Wrestling legend and WWE Hall of Famer Gerald Brisco sat down with Drew Rice of Wrestling Inc. recently an interview on The Wrestling Inc. Daily and discussed a variety of topics.
Brisco, who was released late last year as a part of budget cuts made by the WWE, discussed how he felt about the weeks leading up to WrestleMania. Brisco says he despised the lead up to WrestleMania due to the high amounts of stress involved.
“Truthfully, I hated it,” admitted Brisco. “I couldn’t wait for the week to be over with. You can’t explain to anybody, unless they’ve experienced it, how much pressure there is all of that week, and how little time you have during the week. And it’s not only that week, it’s a couple of weeks leading up to it.
“So that night when that countdown comes, you hear that countdown, ‘Okay, on-air in 5, 4, 3, 2, 1 [he takes a deep breath and exhales].’ Now the wrestling starts, now that pressure is off, now all you have to do is your job. And your job, not anyone else’s job. Once that bell rings it’s the greatest event in the freakin’ world, and I love it to death. But that preparation leading up to it is the most pressure filled lead-up you can have in that business. . . And everybody is stepping forward with that attitude, ‘What can I do to make this better?’ And that’s a great thing, and that’s what makes WrestleMania, WrestleMania, is that everybody is coming forward with their best thoughts.
“The production of that event and that week is truly a team effort. It takes from the security, to the referees, to the ring crew, to the announcers, to the catering, to everybody, to make that week what it has become. And they have the most skilled people to do it. So, it’s truly a team effort. This isn’t just this is Vince McMahon, or this is Triple H, or this is Stephanie McMahon. WrestleMania is truly a team effort. It’s everybody in the truck, everybody carrying a camera, everybody carrying a microphone. It’s an entire crew coming together with their best suggestions and their best thoughts on how to make things flawless. I mean, do they miss? Hell yes they do. But you can go back, and the majority of times they hit.”
During the interview Brisco also discussed his career resurgence alongside Pat Patterson, who sadly passed away last year, as Vince McMahon’s lackies ‘The Stooges.’ Brisco talked about how they were brought together and why he thinks their push was halted.
“It happened by accident, just purely by accident, and that’s how most really good things happen,” reminisced Brisco. “We just stumbled upon it. Was it written to be that way? No. Was it talked about to do that? No. It just happened. Because Pat and I had a reputation of being so close to Vince. Pat and I were, in the early days of WWF, Patterson and Brisco are Vince’s right-hand men, and we were. We were with him all the time.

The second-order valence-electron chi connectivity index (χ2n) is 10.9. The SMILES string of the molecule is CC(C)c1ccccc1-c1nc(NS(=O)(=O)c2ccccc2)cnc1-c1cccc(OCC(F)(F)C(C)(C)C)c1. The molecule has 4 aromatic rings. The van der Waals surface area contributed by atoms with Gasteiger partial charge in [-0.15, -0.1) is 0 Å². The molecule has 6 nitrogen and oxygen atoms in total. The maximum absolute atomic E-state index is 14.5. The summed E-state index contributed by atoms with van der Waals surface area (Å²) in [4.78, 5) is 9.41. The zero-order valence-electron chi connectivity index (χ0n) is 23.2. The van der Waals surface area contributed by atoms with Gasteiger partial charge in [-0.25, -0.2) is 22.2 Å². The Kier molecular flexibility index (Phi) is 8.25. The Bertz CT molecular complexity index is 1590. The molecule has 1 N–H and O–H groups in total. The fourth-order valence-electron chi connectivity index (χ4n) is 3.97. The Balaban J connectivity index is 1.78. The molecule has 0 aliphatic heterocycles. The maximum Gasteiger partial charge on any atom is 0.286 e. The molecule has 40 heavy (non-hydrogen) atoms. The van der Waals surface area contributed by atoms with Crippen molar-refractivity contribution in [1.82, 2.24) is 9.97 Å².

“So, Stone Cold Steve Austin started coming along and I remember the first night where we kind of got classified as Vince’s stooges or [associates], because Jim Ross didn’t want to use the word stooges in the beginning. If you go back and listen, J.R. always said, ‘Patterson and Brisco, Vince McMahon’s associates,’ because of the respect levels he didn’t want to call us stooges. We’re in Chicago and Stone Cold had done something, so Vince said, ‘Come on, we’ve got to have a corporate meeting. You guys come in here.’ So, all of a sudden, we became part of Vince’s corporation. . . We did the little two-minute skit and the chemistry between the three of us just worked.
“Back then we were competing with Nitro. So, we were getting every five-minute ratings. You’d see what spiked what, who spiked what, when it spiked, and why it spiked. So, when we came on and the ratings started spiking. Then the next week we had another little bit/piece with Vince and it spiked again, and it just started growing. Then they started writing it in. I think what the demise was of The Stooges was that Vince was going against The Rock and Stone Cold, and they wanted him to be a sheer badass guy.
“But Pat and I started getting over as babyfaces, so we thought it was taking some heat off of Vince’s character. So, it was time to separate the funny old guys from the mean, old, and tired boss. So, I think that was our demise. We got over too damn good! We were being goofy and funny and started getting over. It was weird. I mean, you could walk out in those arenas in Pennsylvania, somewhere in New York, or Boston, and look up in the rafters and see all these Stooges signs and Brisco and Patterson [signs]. I wondered, ‘What the hell?’ And consider the talent on the roster: Dwayne Johnson, Stone Cold Steve Austin, Bret Hart, Shawn Michaels, The Undertaker, everybody. And we were getting over. We had the highest rating on Monday Night Raw, ever.”
You can follow Gerald on Twitter @FGBrisco. The full audio from part two of Brisco’s interview can be found via the embedded players below.